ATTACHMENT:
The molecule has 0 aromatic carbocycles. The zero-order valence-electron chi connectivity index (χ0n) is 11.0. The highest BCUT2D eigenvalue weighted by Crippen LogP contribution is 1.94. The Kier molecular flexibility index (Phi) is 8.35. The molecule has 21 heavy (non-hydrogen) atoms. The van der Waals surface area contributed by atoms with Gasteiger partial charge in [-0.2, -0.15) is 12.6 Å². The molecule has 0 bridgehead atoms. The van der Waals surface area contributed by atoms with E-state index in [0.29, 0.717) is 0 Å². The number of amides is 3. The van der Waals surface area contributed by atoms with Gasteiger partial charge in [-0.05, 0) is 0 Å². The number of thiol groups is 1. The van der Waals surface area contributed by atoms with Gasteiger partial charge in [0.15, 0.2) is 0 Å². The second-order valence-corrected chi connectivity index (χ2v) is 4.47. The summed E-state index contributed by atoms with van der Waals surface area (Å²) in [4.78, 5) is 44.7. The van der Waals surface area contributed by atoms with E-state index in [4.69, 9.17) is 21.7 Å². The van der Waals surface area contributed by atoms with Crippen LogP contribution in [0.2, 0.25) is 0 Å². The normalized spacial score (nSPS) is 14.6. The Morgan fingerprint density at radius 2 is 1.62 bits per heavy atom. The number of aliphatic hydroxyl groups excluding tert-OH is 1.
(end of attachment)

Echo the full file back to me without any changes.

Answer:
The molecule has 0 aromatic carbocycles. The zero-order valence-electron chi connectivity index (χ0n) is 11.0. The highest BCUT2D eigenvalue weighted by Crippen LogP contribution is 1.94. The Kier molecular flexibility index (Phi) is 8.35. The molecule has 21 heavy (non-hydrogen) atoms. The van der Waals surface area contributed by atoms with Gasteiger partial charge in [-0.2, -0.15) is 12.6 Å². The molecule has 0 bridgehead atoms. The van der Waals surface area contributed by atoms with E-state index in [0.29, 0.717) is 0 Å². The number of amides is 3. The van der Waals surface area contributed by atoms with Gasteiger partial charge in [-0.05, 0) is 0 Å². The number of thiol groups is 1. The van der Waals surface area contributed by atoms with Gasteiger partial charge in [0.15, 0.2) is 0 Å². The second-order valence-corrected chi connectivity index (χ2v) is 4.47. The summed E-state index contributed by atoms with van der Waals surface area (Å²) in [4.78, 5) is 44.7. The van der Waals surface area contributed by atoms with E-state index in [4.69, 9.17) is 21.7 Å². The van der Waals surface area contributed by atoms with Crippen LogP contribution in [0.2, 0.25) is 0 Å². The normalized spacial score (nSPS) is 14.6. The Morgan fingerprint density at radius 2 is 1.62 bits per heavy atom. The number of aliphatic hydroxyl groups excluding tert-OH is 1.